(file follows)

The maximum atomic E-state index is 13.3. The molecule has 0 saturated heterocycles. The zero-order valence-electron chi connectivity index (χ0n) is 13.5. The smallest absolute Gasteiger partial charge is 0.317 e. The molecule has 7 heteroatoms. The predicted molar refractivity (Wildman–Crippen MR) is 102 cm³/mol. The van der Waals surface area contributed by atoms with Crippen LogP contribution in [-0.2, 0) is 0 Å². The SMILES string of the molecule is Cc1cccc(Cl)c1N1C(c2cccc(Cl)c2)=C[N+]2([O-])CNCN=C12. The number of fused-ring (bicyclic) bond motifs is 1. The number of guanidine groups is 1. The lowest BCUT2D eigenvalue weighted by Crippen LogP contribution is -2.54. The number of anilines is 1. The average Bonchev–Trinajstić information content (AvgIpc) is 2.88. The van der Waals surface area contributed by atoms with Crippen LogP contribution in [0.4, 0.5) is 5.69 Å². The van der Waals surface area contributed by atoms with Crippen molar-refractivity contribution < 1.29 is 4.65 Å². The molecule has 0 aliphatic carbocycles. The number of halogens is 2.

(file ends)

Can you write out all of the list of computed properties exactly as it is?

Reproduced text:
The maximum atomic E-state index is 13.3. The molecule has 0 saturated heterocycles. The zero-order valence-electron chi connectivity index (χ0n) is 13.5. The smallest absolute Gasteiger partial charge is 0.317 e. The molecule has 7 heteroatoms. The predicted molar refractivity (Wildman–Crippen MR) is 102 cm³/mol. The van der Waals surface area contributed by atoms with Crippen LogP contribution in [-0.2, 0) is 0 Å². The SMILES string of the molecule is Cc1cccc(Cl)c1N1C(c2cccc(Cl)c2)=C[N+]2([O-])CNCN=C12. The number of fused-ring (bicyclic) bond motifs is 1. The number of guanidine groups is 1. The lowest BCUT2D eigenvalue weighted by Crippen LogP contribution is -2.54. The number of anilines is 1. The average Bonchev–Trinajstić information content (AvgIpc) is 2.88. The van der Waals surface area contributed by atoms with Crippen LogP contribution in [0.4, 0.5) is 5.69 Å². The van der Waals surface area contributed by atoms with Crippen molar-refractivity contribution < 1.29 is 4.65 Å². The molecule has 0 aliphatic carbocycles. The number of halogens is 2.